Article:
Top Down

What do you see when looking around on the internet or when you are at coaching seminars? Do you mostly see objective information about the game and how to improve your knowledge or is it mostly the flavor of the month, a quick fix to be a successful coach and books about drills? You probably recognize that in these environments it’s mostly the quick fix that is bated around for gullible coaches to bite and swallow. Drills and ”methods” that has worked well in someones environment and that is sold as universal even though it is per definition a subjective application based on their external factors, not yours.

It is interesting to think about where this need for a quick fix comes from and why there are so many coaches buying books filled with drills instead of learning about the game. Imagine if your child’s teacher would buy books on the execution of a class-session instead of learning thoroughly about the subject they are teaching at the university. How would that make you feel as a parent, knowing that your child’s teacher doesn’t really know what they are talking about, but only applying someone else’s session and subjective experiences? The teacher would have to hope that something sticks with your child so that they can claim learning has taken place and that they have done their job.

Could it be that this behavior by coaches of looking for drills instead of learning objectively about the game has something to do with what happened at their first coaching course? Think back to when you walked into the room at your first coaching course and reflect on how the structure of the course was and what kind of information was presented. Did the coach educator start with an objective reference of the characteristics of the game or was it straight into subjective application and experiences?

”Give a man a fish and you feed him for a day; teach a man to fish and you feed him for a lifetime”.

Imagine walking into that room with an urge to learn about football and expecting a coach educator who would teach you about the game in an objective way. Unfortunately, the coach educator probably started by sharing knowledge based on subjectivity, either from the experiences of the coach educator or the information put together by the federation with good intentions, but a poor and subjective chaos as a result. There was probably a nice looking Power Point presentation and a very nice coach educator. However, the presentation had too much information and you probably struggled to make sense of the context and structure. The coach educator gave you some advise that may or may not have been relevant for you and you discussed everyones favorite drills as ll the coaches in the room shared their experiences.

What is wrong with this picture of your official introduction to coaching football? Imagine yourself sitting there during the course and feeling like you were told what to do in terms of drills and coaching methods. Odds are you wouldn’t really understand why that drill was good or why that method was the way to coach because something was missing. It could be that when the coach educator showed you some drills you where happy that there was finally something that you could understand, take note of and bring back home. However, it’s also possible that you recognized this top down style of education from school and your time in the classroom many years ago. You didn’t like it then and you don’t like it now. What do you remember from school anyway?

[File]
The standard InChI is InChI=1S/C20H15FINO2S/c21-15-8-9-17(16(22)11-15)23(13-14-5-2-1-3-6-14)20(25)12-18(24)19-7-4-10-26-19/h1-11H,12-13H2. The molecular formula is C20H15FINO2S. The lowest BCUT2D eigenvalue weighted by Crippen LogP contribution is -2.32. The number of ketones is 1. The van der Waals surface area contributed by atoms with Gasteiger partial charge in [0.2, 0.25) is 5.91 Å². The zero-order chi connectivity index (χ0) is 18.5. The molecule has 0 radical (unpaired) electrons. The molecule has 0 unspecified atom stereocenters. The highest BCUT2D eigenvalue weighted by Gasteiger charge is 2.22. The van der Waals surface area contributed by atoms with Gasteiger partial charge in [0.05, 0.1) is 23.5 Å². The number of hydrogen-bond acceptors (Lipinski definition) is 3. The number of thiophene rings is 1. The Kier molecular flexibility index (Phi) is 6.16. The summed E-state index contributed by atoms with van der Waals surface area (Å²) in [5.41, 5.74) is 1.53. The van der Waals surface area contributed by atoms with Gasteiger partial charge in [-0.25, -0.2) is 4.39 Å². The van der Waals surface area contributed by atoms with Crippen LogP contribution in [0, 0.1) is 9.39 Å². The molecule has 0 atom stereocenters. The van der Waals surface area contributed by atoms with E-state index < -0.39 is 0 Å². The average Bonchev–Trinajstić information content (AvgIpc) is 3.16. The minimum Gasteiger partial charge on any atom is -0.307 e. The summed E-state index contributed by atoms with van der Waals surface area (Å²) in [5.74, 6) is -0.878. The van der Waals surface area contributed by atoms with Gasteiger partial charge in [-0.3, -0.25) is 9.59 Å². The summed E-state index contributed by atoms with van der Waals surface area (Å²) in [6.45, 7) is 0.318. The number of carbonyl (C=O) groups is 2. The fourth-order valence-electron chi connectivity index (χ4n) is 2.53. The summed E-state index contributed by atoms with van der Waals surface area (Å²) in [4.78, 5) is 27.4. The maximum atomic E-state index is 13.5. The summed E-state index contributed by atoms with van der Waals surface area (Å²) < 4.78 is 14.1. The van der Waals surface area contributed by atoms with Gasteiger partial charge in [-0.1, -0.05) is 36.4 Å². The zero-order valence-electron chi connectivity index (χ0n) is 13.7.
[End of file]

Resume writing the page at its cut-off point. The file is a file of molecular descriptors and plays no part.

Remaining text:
After finishing your first coaching course you received a certificate that says that you are now a competent coach, even though you didn’t learn anything except some drills. These drills where recommended to you by someone because it worked for them in their environment with their external factors. As a certified coach when someone asks you to describe what football is, you end up using words that you heard last night on TV and respond with non-contextual words like ”feelings”, ”enjoyment” and ”passion” while struggling to keep a straight face. Maybe you are lucky enough to recognize that you don’t really know what you are talking about and think to yourself ”why wasn’t I educated about what football is when I attended my first coaching course?”.

Instead of this subjective top down coach education, the solution for federations worldwide is to first educate coaches about the game in an objective and factual way. When the context of football is clear, coaches can come up with their own drills and subjective methods suited for their external factors. Instead of giving away drills and quick fixes to coaches the federation should provide these coaches with an objective way of thinking about football. ”Give a man a fish and you feed him for a day; teach a man to fish and you feed him for a lifetime”. If coaches are taught objective knowledge about the game they will have the competence to design drills that suits their subjective environment and their playing style for the rest of their career.

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